TT will reveal it has acceptances from 33 per cent of Prestwick's ordinary shareholders for the offer, which expired on Thursday and values the group at just pounds 700,000. It is extending the offer until 3pm this Friday.
TT's existing shareholding brings the acceptances up to 60 per cent. In its original offer posted on 29 April it said it would only declare the offer unconditional upon receiving 90 per cent approval.
Prestwick's shares were suspended at 13.5p on 27 April when the company said it had significant cashflow problems. It had been trading at a loss for several months.
After recommending TT's bid, Prestwick received other approaches, including one from US-based Circuit-Wise.
However, last Monday Circuit-Wise pulled out of talks and once again Prestwick's management strongly urged shareholders to take TT's cash.
"The board cannot guarantee that the company will be a going concern should the offers not become or be declared unconditional and it may have to cease trading immediately," it said.
TT, one of Prestwick's largest customers, has been providing emergency funds to keep the ailing Ayr-based business afloat since it made its offer.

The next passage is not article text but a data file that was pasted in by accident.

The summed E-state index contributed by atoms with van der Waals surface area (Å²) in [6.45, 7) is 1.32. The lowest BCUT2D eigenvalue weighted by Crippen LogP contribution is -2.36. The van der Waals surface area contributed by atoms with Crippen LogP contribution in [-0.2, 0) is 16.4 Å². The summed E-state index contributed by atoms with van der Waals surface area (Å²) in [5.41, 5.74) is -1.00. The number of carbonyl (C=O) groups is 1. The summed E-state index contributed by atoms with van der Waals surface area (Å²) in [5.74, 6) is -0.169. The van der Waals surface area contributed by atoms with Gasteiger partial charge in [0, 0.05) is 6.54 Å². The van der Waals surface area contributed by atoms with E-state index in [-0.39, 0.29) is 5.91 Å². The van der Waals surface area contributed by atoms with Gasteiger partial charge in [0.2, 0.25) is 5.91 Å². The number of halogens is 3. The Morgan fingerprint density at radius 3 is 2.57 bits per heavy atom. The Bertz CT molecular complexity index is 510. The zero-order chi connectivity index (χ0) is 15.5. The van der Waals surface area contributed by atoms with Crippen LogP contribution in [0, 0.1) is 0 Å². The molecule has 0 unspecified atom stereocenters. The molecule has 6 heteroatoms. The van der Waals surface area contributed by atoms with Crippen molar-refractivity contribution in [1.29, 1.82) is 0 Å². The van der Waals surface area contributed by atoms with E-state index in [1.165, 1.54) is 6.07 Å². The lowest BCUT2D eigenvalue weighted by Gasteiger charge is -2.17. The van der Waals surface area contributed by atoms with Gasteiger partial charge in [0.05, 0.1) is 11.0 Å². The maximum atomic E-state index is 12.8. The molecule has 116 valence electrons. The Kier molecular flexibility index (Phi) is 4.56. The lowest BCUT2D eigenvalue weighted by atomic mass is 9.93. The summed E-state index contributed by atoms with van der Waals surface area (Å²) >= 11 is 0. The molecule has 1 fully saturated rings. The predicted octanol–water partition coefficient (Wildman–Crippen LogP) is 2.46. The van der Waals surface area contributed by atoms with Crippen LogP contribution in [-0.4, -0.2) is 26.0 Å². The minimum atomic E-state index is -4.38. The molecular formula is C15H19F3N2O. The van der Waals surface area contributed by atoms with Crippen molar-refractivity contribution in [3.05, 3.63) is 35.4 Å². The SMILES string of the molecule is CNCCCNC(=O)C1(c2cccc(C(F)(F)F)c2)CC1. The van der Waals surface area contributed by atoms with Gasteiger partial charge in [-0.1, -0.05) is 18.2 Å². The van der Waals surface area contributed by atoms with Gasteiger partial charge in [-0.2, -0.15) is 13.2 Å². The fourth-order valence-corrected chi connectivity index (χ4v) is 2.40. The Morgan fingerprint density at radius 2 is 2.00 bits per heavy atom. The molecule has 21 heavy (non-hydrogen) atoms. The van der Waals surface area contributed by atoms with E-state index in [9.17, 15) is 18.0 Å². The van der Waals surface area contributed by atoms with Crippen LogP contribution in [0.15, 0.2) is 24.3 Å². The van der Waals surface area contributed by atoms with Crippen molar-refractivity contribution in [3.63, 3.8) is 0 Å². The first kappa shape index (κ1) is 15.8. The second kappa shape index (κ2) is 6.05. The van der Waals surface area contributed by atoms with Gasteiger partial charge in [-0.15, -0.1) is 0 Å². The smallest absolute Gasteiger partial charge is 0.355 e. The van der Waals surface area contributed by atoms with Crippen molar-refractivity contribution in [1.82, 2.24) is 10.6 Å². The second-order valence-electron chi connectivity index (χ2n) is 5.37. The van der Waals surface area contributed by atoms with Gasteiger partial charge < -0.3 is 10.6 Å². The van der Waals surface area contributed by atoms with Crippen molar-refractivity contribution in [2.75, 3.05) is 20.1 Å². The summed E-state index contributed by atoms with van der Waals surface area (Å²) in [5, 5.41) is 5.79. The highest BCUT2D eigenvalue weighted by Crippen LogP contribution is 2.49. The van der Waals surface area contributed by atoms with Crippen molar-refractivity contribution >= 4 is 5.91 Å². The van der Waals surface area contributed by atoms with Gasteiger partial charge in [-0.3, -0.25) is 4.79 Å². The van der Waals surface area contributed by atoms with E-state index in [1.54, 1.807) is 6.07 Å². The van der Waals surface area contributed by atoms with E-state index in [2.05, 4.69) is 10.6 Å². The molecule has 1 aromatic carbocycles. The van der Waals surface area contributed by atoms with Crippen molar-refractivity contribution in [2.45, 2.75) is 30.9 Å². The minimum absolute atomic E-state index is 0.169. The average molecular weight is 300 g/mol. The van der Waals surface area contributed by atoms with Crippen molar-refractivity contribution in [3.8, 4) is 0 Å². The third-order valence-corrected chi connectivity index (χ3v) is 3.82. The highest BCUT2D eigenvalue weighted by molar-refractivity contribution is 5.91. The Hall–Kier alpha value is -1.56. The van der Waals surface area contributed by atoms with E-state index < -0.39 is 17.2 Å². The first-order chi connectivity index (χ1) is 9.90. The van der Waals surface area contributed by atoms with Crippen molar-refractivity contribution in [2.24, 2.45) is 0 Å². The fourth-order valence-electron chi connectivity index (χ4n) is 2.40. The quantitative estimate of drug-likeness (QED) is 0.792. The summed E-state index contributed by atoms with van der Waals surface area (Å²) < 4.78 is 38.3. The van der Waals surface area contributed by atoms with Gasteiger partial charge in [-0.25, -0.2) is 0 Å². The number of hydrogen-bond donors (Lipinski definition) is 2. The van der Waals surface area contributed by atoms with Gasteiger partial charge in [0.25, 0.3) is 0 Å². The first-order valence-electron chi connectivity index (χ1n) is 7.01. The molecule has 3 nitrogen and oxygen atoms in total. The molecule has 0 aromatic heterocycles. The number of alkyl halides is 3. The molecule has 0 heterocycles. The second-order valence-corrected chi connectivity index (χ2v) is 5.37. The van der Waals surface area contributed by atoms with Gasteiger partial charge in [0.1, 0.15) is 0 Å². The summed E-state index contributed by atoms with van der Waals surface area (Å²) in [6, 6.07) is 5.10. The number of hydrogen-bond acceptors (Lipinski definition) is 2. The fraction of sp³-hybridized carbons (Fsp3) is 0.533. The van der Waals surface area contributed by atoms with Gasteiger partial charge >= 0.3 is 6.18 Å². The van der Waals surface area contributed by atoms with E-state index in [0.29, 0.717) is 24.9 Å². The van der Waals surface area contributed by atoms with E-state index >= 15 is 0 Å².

John Newman, TT's executive chairman, is writing to Prestwick shareholders saying that the financial assistance will end if the bid is not accepted.
His letter stresses the risk that Prestwick may cease trading, warning: "If that happens it is highly likely that your Prestwick shares would be worthless."
A spokesman for the company said: "There will not be higher offer from TT. The possibility of a higher Circuit-Wise bid disrupted the time-table, so we are giving Prestwick shareholders another chance to accept. TT knows Prestwick's business and will run it well."
Ten per cent of Prestwick's shares are owned by one man, William Miller, who is thought to be opposed to TT's offer. However, TT was adamant yesterday that it would allow Prestwick to go to the wall if shareholders failed to accept in sufficient quantity by the Friday deadline.Reuse content